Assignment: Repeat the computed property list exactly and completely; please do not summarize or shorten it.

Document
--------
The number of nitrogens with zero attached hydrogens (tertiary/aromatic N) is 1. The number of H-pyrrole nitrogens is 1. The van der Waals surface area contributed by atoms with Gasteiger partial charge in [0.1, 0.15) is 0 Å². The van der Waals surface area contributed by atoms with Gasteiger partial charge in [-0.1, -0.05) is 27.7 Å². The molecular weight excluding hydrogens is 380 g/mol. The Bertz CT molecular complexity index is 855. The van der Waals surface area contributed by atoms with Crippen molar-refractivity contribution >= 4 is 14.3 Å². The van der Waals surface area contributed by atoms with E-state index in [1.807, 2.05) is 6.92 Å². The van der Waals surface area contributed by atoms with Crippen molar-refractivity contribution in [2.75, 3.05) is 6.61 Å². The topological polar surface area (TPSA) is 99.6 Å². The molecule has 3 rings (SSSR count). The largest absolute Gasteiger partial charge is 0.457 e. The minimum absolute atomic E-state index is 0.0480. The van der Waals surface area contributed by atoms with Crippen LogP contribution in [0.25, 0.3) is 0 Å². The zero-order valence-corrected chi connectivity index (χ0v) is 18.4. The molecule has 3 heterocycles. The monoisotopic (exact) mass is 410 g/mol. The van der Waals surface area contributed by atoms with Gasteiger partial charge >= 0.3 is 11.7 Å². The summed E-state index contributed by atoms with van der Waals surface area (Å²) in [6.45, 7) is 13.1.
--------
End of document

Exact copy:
The number of nitrogens with zero attached hydrogens (tertiary/aromatic N) is 1. The number of H-pyrrole nitrogens is 1. The van der Waals surface area contributed by atoms with Gasteiger partial charge in [0.1, 0.15) is 0 Å². The van der Waals surface area contributed by atoms with Gasteiger partial charge in [-0.1, -0.05) is 27.7 Å². The molecular weight excluding hydrogens is 380 g/mol. The Bertz CT molecular complexity index is 855. The van der Waals surface area contributed by atoms with Crippen molar-refractivity contribution >= 4 is 14.3 Å². The van der Waals surface area contributed by atoms with E-state index in [1.807, 2.05) is 6.92 Å². The van der Waals surface area contributed by atoms with Crippen molar-refractivity contribution in [2.75, 3.05) is 6.61 Å². The topological polar surface area (TPSA) is 99.6 Å². The molecule has 3 rings (SSSR count). The largest absolute Gasteiger partial charge is 0.457 e. The minimum absolute atomic E-state index is 0.0480. The van der Waals surface area contributed by atoms with Crippen LogP contribution in [0.25, 0.3) is 0 Å². The zero-order valence-corrected chi connectivity index (χ0v) is 18.4. The molecule has 3 heterocycles. The monoisotopic (exact) mass is 410 g/mol. The van der Waals surface area contributed by atoms with Gasteiger partial charge >= 0.3 is 11.7 Å². The summed E-state index contributed by atoms with van der Waals surface area (Å²) in [6.45, 7) is 13.1.